In the fiscal year (FY) 2014 inpatient prospective payment system (IPPS) final rule, the Centers for Medicare and Medicaid Services (CMS) adopted its proposals for inpatient admission guidance and medical review criteria, the so-called "two-midnight rule."

Read IntelliConnect »  |  Not a Subscriber?

Back to Top

Receivables Report

Claim Denials Likely to Increase with ICD-10

With the looming ICD-10 conversion, health care organizations are struggling to improve clinical documentation, coding accuracy, compliance, and workflow management. Most providers are expecting cash flow to diminish due to an increased level of claim denials. Much will depend on the ability of physicians and other clinicians to get acquainted with new reimbursement documentation requirements and guidelines, but just as much will depend on the readiness of the payers with whom providers contract.

Read IntelliConnect »  |  Not a Subscriber?

Back to Top


You are subscribed to NetNews, sponsored by Wolters Kluwer Law & Business. Click here to unsubscribe. To manage your newsletter preferences or subscribe, click here.

To unsubscribe via postal mail, please contact us at: Wolters Kluwer Law & Business, Attn: Business Compliance Marketing, 2700 Lake Cook Rd., Riverwoods, IL 60015. Please include the email address you have been contacted with.

© CCH, Incorporated. All Rights Reserved.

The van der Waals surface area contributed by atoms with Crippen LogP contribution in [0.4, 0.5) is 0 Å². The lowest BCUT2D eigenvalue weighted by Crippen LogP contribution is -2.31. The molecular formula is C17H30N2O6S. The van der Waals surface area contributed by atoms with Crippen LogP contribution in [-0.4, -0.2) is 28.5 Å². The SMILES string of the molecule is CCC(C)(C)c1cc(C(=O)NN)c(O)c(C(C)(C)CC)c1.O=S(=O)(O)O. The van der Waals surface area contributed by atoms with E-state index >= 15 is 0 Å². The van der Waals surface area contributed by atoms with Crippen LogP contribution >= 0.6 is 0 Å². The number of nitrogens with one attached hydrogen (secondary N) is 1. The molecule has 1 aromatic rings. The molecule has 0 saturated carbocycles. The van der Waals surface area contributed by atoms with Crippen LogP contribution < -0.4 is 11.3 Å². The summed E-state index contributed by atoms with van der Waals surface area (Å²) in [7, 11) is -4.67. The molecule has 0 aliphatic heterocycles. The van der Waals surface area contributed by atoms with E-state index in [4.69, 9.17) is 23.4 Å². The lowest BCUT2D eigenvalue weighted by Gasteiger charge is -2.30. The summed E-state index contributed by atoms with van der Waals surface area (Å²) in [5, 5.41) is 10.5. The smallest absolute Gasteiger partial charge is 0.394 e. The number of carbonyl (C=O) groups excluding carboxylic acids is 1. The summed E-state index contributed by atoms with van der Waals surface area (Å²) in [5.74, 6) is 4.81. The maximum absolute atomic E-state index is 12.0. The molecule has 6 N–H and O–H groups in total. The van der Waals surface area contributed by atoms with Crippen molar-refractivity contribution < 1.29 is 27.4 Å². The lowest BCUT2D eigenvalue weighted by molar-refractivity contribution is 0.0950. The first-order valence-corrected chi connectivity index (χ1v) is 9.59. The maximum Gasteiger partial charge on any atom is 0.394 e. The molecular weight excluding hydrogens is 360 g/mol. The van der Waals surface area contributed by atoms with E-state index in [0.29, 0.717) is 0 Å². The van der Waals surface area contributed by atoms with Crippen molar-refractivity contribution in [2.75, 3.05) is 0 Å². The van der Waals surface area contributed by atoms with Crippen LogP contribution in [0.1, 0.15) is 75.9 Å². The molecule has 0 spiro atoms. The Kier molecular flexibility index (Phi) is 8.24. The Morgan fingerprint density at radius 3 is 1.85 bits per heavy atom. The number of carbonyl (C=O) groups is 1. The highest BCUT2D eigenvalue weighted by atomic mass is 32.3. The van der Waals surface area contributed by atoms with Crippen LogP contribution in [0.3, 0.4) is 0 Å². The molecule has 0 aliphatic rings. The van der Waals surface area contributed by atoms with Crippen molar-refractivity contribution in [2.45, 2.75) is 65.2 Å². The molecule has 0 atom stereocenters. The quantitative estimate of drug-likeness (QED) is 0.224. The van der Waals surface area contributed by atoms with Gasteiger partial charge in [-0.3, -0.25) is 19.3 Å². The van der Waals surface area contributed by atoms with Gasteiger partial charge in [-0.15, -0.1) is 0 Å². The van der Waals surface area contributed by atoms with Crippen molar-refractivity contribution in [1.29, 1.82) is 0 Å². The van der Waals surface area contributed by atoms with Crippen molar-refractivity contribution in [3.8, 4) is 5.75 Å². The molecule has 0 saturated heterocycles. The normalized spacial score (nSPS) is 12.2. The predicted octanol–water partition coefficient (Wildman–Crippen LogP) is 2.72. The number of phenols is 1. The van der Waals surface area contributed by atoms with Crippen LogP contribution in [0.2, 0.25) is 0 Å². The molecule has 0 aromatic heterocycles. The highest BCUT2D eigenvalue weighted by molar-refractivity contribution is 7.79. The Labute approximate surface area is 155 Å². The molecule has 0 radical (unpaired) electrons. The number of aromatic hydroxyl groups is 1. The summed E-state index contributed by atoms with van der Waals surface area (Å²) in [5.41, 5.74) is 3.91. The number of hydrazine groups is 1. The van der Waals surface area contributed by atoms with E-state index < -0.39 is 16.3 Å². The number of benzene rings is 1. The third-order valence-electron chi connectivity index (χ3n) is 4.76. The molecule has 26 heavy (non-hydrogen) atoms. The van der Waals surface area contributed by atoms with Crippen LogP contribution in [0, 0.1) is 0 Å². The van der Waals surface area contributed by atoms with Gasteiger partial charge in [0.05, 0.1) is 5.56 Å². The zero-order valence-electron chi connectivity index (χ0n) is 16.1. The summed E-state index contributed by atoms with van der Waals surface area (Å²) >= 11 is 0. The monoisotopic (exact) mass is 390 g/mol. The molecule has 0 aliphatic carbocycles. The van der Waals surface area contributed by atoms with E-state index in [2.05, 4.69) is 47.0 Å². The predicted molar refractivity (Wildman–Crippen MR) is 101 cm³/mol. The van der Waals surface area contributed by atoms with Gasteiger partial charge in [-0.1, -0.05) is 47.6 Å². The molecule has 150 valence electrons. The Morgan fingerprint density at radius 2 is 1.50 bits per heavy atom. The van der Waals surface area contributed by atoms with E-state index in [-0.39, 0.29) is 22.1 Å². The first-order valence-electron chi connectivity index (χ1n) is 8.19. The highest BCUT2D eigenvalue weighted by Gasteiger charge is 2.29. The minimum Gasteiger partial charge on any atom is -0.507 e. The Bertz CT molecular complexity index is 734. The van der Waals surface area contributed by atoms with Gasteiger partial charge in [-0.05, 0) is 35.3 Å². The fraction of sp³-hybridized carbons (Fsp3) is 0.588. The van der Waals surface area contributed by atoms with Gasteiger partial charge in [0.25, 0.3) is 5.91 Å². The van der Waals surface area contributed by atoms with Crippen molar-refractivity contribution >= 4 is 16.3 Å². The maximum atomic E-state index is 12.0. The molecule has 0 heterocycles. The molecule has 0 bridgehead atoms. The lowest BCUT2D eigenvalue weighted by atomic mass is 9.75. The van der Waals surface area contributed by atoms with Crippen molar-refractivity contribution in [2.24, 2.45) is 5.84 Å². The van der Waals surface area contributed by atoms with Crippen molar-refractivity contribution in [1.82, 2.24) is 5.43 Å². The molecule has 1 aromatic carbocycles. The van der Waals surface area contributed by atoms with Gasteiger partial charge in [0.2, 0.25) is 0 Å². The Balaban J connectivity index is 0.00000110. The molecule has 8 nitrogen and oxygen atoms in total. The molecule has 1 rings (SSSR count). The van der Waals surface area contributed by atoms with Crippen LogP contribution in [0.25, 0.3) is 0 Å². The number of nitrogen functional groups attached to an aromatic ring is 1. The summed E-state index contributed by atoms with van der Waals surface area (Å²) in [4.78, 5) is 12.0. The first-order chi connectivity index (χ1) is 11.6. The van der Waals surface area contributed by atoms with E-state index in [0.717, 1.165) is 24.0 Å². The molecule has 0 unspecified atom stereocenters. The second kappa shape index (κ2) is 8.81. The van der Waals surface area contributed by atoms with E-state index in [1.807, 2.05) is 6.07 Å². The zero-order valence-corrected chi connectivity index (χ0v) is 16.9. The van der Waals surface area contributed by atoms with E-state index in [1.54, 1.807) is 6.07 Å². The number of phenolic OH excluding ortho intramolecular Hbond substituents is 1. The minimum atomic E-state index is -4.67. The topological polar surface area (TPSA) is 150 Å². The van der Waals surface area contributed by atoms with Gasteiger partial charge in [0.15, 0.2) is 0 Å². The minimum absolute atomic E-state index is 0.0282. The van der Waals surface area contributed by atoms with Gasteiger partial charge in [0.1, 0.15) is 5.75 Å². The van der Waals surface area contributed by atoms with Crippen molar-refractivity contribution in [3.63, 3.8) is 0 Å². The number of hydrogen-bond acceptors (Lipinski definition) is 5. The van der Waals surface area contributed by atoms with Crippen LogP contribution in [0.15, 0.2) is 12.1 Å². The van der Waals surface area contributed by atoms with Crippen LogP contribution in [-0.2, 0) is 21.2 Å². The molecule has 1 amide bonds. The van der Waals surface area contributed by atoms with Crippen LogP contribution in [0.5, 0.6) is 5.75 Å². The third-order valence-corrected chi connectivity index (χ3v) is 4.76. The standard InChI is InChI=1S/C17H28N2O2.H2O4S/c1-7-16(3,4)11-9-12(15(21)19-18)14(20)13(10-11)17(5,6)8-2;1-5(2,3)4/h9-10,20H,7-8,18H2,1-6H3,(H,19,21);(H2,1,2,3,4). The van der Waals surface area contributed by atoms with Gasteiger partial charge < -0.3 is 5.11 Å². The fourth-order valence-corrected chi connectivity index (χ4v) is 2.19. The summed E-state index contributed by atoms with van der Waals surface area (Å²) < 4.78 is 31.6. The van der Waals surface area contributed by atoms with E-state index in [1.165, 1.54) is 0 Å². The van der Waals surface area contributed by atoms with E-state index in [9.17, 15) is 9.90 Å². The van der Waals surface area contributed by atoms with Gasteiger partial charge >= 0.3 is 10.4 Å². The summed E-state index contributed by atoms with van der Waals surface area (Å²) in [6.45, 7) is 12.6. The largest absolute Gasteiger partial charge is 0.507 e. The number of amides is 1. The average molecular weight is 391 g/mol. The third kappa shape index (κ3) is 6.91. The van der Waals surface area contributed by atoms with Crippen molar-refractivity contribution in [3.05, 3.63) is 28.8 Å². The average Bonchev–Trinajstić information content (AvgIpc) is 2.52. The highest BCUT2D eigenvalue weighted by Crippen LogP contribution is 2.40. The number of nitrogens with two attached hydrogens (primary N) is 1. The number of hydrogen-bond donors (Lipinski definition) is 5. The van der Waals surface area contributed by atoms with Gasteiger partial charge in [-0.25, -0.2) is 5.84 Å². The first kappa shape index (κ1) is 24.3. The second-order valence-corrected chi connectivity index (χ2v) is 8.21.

Quick Links

Featured Products

Health Reform Toolkit

A suite of electronic Smartcharts that help you gain quick knowledge on how these laws impact your organization by breaking down the 3000 plus pages of legislation into easy to understand topics related to the hospital, pharmaceutical, and legal industries.

Learn More »


Medicare and Medicaid Guide

Your exclusive source for all Medicare and Medicaid information, with emphasis on the critical issue of payment. Offers comprehensive, full-text reporting of federal Medicare and Medicaid law and regulation provisions and summary reporting of state.

Learn More »

About this Newsletter

To access IntelliConnect full text documents you must be a subscriber to the Medicare and Medicaid GuideIntelliConnect products.*

Links within news stories display full text documents including legislation, regulations, court decisions, rulings and government reports.

The first time you click on a link you will be taken to the standard IntelliConnect login page, where you will need to enter your ID and password. Subsequent links will take you directly to the desired document.

Sign up for NetNews

Receive the NetNews newsletters via e-mail and to stay up-to-date on all the latest developments.

Subscribe Now

Privacy Policy